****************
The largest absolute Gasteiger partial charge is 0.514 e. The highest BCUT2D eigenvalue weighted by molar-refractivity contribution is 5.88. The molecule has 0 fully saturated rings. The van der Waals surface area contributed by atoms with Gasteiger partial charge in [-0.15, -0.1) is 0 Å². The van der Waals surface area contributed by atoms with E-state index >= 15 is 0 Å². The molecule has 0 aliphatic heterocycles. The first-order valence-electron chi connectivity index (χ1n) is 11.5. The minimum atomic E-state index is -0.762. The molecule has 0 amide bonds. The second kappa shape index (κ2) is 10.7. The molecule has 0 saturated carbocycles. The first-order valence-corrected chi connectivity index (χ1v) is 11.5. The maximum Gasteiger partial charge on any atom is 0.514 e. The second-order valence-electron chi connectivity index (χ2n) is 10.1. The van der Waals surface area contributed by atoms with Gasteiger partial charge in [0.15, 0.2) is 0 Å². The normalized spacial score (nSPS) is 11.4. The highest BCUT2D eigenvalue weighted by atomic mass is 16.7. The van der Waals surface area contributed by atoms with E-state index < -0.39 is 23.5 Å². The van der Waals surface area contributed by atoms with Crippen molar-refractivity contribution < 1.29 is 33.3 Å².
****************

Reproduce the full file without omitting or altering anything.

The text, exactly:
The largest absolute Gasteiger partial charge is 0.514 e. The highest BCUT2D eigenvalue weighted by molar-refractivity contribution is 5.88. The molecule has 0 fully saturated rings. The van der Waals surface area contributed by atoms with Gasteiger partial charge in [-0.15, -0.1) is 0 Å². The van der Waals surface area contributed by atoms with E-state index >= 15 is 0 Å². The molecule has 0 aliphatic heterocycles. The first-order valence-electron chi connectivity index (χ1n) is 11.5. The minimum atomic E-state index is -0.762. The molecule has 0 amide bonds. The second kappa shape index (κ2) is 10.7. The molecule has 0 saturated carbocycles. The first-order valence-corrected chi connectivity index (χ1v) is 11.5. The maximum Gasteiger partial charge on any atom is 0.514 e. The second-order valence-electron chi connectivity index (χ2n) is 10.1. The van der Waals surface area contributed by atoms with Gasteiger partial charge in [0.15, 0.2) is 0 Å². The normalized spacial score (nSPS) is 11.4. The highest BCUT2D eigenvalue weighted by atomic mass is 16.7. The van der Waals surface area contributed by atoms with E-state index < -0.39 is 23.5 Å². The van der Waals surface area contributed by atoms with Crippen molar-refractivity contribution < 1.29 is 33.3 Å².